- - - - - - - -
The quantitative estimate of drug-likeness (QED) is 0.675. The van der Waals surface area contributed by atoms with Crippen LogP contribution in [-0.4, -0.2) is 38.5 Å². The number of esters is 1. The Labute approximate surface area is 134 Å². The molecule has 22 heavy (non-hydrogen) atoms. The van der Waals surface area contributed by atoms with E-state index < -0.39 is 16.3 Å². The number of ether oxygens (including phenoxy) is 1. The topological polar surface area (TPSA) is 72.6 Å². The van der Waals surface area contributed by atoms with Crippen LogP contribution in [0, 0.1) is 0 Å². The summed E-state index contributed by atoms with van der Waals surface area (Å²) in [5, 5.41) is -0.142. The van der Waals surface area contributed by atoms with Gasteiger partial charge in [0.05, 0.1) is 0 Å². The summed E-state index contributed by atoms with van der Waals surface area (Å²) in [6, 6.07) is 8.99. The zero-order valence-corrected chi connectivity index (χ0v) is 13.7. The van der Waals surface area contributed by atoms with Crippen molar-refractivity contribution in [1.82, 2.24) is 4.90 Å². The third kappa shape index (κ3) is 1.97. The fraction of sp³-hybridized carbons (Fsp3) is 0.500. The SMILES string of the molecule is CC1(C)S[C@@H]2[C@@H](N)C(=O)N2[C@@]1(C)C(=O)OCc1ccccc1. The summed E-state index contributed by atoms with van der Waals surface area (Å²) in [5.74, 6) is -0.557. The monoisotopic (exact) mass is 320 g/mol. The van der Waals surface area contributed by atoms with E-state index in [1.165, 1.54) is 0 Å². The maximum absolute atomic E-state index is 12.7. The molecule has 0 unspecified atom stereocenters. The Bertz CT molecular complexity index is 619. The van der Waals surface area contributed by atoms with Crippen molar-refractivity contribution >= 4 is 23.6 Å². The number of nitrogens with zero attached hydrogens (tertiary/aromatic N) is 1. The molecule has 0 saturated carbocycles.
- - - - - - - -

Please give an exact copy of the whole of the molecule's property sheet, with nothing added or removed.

The quantitative estimate of drug-likeness (QED) is 0.675. The van der Waals surface area contributed by atoms with Crippen LogP contribution in [-0.4, -0.2) is 38.5 Å². The number of esters is 1. The Labute approximate surface area is 134 Å². The molecule has 22 heavy (non-hydrogen) atoms. The van der Waals surface area contributed by atoms with E-state index < -0.39 is 16.3 Å². The number of ether oxygens (including phenoxy) is 1. The topological polar surface area (TPSA) is 72.6 Å². The van der Waals surface area contributed by atoms with Crippen LogP contribution in [0, 0.1) is 0 Å². The summed E-state index contributed by atoms with van der Waals surface area (Å²) in [5, 5.41) is -0.142. The van der Waals surface area contributed by atoms with Gasteiger partial charge in [0.05, 0.1) is 0 Å². The summed E-state index contributed by atoms with van der Waals surface area (Å²) in [6, 6.07) is 8.99. The zero-order valence-corrected chi connectivity index (χ0v) is 13.7. The van der Waals surface area contributed by atoms with Crippen molar-refractivity contribution in [1.82, 2.24) is 4.90 Å². The third kappa shape index (κ3) is 1.97. The fraction of sp³-hybridized carbons (Fsp3) is 0.500. The SMILES string of the molecule is CC1(C)S[C@@H]2[C@@H](N)C(=O)N2[C@@]1(C)C(=O)OCc1ccccc1. The summed E-state index contributed by atoms with van der Waals surface area (Å²) in [5.74, 6) is -0.557. The monoisotopic (exact) mass is 320 g/mol. The van der Waals surface area contributed by atoms with E-state index in [1.165, 1.54) is 0 Å². The maximum absolute atomic E-state index is 12.7. The molecule has 0 unspecified atom stereocenters. The Bertz CT molecular complexity index is 619. The van der Waals surface area contributed by atoms with Crippen molar-refractivity contribution >= 4 is 23.6 Å². The number of nitrogens with zero attached hydrogens (tertiary/aromatic N) is 1. The molecule has 0 saturated carbocycles.